African elephants have always been scared of honeybees, despite their difference in size. Tracey Brighten, in a recent article for The News Hub, reported on a researcher at Oxford University that has decided to use this irrational fear to protect elephants, and the crops they are trying to eat.
African honeybees are a particularly pugnacious species. If they manage to sting in sensitive areas, the pain can be agonising for elephants.
Researcher Dr Lucy King documented the agitated relationship between elephants and bees on film, playing the sound of bees to elephant herds, and watching them disperse:
Habitat loss is a serious threat to elephant populations. The herds have less and less space to roam, so end up raiding the agricultural land of local villages for food.
These raids put the elephants at risk of being killed by frustrated local farmers, or attacking people who get in their way. The animals could once be driven away from crops by loud noises and fires, but these deterrents no longer work.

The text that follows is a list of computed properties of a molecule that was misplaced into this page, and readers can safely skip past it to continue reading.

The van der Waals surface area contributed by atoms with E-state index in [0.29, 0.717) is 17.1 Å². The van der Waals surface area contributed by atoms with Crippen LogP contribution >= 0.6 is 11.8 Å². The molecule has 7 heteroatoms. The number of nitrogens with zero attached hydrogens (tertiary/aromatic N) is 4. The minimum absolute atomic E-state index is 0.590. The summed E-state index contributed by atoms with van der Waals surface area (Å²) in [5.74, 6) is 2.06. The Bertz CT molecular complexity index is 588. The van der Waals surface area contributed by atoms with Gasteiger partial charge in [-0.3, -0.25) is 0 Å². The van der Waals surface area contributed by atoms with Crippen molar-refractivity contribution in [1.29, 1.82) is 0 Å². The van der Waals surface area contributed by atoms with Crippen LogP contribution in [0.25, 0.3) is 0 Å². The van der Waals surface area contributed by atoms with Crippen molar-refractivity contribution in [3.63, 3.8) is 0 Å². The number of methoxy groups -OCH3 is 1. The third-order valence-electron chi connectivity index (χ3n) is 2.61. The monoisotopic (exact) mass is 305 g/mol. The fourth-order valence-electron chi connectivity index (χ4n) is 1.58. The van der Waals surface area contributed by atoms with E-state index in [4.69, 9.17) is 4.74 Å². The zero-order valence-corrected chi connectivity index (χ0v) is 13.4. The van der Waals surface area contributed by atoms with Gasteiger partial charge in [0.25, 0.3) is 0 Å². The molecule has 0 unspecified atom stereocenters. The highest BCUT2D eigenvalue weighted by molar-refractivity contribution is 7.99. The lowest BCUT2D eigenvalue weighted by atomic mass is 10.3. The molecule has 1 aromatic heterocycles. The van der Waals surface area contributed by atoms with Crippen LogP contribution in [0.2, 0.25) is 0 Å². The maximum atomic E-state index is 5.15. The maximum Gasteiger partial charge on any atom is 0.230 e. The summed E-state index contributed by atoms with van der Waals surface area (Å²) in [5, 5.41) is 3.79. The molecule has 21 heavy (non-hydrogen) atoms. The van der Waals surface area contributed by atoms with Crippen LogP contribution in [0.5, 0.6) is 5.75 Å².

Building electric fences is prohibitively expensive for farmers, so using lines of beehives as fencing is a cheaper and easier option. They are made using a string of wooden beehives hanging on wires across a stretch of land. If the wire is knocked, the attached beehives move, disturbing the honeybees and scaring away the elephants.
King set up the Elephant and Bees Research Project, a collaboration between Save the Elephants, Oxford University and Disney’s Animal Kingdom, in order to tackle human-elephant conflict. It is now based at Sagalla in Kenya, next to Tsavo East National Park. King and her team have also assisted beehive fence projects in Mozambique, Botswana, Tanzania, and Uganda.
Despite the international ivory trade ban in 1989, the African elephant population has been shrinking dramatically, with hundreds of thousands killed in the last decade. If this rate of poaching continues, the African elephant will be extinct within our lifetimes.Reuse content